“Higher wages to Wal-Mart employees likely means an increase in household spending in New Mexico. Insofar as those earning less tend to spend a greater percentage of new income, that increase may be substantial,” noted Jeffrey Mitchell, director of the Bureau of Business & Economic Research at the University of New Mexico.

Last week, Target revealed a plan to raise its entry-level pay to $9 an hour by April. The Minneapolis-based company had 10 stores and 1,341 employees in New Mexico as of August.

Wages relatively low

The average wage for a retail salesperson in New Mexico was $11.69 an hour in the second quarter of 2014, according to state wage data. The hourly rate is 56 percent higher than the state’s minimum wage of $7.50 an hour but 41 percent lower than the average of $19.94 an hour for all occupations in the state.

In the Albuquerque metro area, the average hourly rate is marginally higher than the statewide average, at $11.73 an hour, which is 34 percent higher than the city of Albuquerque’s minimum wage of $8.75 an hour. If an employer provides certain fringe benefits, Albuquerque’s minimum wage drops to $7.75 an hour.

The metro’s average annual wage of $24,408 for a retail salesperson meets the HUD threshold for “low income” for any size household. The annual wage meets the threshold for “very low income” for a household with three or more family members.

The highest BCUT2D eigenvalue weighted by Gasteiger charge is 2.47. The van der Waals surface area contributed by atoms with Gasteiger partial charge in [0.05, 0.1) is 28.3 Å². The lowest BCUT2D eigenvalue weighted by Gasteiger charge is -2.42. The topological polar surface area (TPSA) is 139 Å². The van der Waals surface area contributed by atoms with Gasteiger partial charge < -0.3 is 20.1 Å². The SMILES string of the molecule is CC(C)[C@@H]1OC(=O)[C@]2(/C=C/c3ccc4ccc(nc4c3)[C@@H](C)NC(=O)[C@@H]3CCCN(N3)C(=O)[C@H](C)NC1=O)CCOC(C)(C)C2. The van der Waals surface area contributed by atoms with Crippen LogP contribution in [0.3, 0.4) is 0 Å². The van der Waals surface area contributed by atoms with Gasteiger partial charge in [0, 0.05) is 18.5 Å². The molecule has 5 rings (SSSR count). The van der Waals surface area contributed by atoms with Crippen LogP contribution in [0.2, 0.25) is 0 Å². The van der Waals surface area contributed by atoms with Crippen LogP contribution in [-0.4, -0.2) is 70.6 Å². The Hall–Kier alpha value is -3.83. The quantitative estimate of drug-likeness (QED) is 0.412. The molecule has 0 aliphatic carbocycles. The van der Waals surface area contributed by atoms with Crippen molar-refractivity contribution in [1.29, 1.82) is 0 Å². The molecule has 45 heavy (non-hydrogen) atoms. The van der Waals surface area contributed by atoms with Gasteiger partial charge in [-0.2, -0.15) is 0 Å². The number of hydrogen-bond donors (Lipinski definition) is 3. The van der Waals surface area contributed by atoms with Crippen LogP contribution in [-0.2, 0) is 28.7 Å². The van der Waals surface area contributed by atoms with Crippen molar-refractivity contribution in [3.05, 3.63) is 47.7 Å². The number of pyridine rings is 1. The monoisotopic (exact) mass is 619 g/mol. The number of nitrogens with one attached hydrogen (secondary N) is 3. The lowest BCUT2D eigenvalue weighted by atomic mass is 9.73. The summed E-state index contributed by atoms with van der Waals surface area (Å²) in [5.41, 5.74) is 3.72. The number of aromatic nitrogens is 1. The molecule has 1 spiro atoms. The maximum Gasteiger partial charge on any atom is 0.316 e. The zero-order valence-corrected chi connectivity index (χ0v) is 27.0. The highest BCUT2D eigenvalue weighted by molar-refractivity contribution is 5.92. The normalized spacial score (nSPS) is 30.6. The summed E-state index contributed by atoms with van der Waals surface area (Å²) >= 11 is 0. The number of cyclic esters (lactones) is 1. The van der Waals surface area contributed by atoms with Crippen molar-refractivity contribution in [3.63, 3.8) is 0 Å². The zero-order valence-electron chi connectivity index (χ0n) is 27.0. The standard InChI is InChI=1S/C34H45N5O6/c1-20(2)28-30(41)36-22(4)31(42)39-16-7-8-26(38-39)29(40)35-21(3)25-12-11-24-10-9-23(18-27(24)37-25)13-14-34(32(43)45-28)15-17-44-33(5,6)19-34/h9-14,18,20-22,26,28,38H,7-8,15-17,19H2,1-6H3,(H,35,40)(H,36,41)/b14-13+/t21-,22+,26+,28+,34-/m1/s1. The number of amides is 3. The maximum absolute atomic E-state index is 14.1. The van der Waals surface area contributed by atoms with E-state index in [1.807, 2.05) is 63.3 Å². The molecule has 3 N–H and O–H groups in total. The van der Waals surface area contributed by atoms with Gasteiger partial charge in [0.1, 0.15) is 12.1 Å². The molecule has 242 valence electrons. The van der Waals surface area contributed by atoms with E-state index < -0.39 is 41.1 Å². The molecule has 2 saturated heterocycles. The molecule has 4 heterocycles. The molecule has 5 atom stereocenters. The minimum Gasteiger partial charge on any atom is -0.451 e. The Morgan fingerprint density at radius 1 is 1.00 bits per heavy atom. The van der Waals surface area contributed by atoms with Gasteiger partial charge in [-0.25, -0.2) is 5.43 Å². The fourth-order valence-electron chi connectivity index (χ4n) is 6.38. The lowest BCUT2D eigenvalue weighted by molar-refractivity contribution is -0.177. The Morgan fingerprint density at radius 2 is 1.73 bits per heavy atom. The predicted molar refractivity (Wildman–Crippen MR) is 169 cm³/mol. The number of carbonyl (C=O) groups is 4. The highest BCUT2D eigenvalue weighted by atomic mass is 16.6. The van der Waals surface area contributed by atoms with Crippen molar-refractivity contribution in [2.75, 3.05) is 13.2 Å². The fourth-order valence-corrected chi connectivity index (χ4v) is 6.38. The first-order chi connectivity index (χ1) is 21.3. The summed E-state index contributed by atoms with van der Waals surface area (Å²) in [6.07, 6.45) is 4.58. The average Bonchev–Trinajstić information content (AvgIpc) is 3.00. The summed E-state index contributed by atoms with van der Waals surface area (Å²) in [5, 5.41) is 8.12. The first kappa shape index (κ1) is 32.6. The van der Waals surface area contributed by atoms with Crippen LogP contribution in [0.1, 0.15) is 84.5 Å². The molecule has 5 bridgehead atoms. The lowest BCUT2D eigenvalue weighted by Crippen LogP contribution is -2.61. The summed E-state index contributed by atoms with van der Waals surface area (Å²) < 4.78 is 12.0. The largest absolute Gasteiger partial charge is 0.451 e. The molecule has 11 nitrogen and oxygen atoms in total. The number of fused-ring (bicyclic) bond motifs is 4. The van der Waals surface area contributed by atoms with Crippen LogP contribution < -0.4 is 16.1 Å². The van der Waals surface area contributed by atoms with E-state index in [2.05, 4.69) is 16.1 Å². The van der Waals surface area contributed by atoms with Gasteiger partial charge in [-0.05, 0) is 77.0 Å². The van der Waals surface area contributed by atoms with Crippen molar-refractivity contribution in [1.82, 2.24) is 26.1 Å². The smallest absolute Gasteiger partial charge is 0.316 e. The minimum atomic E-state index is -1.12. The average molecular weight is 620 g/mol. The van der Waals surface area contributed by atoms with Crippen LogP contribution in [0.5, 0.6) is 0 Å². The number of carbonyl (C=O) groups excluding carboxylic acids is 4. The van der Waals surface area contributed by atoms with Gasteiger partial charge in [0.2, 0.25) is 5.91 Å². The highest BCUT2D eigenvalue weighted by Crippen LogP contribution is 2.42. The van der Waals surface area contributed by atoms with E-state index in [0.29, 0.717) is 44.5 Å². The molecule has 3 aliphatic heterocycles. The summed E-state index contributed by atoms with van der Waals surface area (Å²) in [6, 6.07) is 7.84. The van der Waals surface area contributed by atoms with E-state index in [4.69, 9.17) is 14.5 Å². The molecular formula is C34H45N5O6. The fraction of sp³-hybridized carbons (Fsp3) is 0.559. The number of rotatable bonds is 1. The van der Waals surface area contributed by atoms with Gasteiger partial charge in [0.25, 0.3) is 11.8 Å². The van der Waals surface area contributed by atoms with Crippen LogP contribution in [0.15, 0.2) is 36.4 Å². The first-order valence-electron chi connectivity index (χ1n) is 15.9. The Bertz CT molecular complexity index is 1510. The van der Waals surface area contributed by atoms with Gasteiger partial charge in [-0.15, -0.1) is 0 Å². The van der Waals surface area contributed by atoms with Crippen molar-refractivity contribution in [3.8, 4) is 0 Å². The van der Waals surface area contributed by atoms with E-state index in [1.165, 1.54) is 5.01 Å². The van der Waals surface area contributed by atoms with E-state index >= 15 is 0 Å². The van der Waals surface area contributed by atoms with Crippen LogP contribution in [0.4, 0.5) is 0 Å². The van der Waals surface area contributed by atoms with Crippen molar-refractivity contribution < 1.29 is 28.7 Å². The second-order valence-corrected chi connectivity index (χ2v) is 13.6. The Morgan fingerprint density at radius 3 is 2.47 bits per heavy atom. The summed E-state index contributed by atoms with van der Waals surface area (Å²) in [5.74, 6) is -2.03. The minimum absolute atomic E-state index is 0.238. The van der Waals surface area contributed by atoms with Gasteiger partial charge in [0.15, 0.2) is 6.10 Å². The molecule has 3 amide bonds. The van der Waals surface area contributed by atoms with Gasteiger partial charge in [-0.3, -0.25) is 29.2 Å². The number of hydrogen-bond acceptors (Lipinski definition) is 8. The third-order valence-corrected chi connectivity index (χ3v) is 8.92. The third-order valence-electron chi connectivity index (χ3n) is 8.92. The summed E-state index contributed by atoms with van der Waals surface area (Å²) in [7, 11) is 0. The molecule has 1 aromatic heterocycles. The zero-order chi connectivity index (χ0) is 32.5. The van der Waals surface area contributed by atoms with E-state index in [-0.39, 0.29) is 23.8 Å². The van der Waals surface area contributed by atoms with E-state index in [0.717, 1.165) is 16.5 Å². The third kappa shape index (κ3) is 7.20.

Wal-Mart says its average hourly wage for full-time employees in New Mexico is currently $12.95. Wal-Mart declined to provide a breakdown of full- and part-time workers in the state, but spokeswoman Delia Garcia said “a majority of Wal-Mart associates (or employees) are full-time.”

Addressing the company’s average hourly wage for full-timers, Our Wal-Mart, a national labor advocacy organization for Wal-Mart workers, says on its website, “In truth most of us work for less than $10 per hour and are only scheduled for part-time hours, making it difficult to support our families.”

Part-time jobs are common in retail, particularly over the holiday shopping season. On average nationwide, one in three retail salespersons is part time, according to the federal Bureau of Labor Statistics.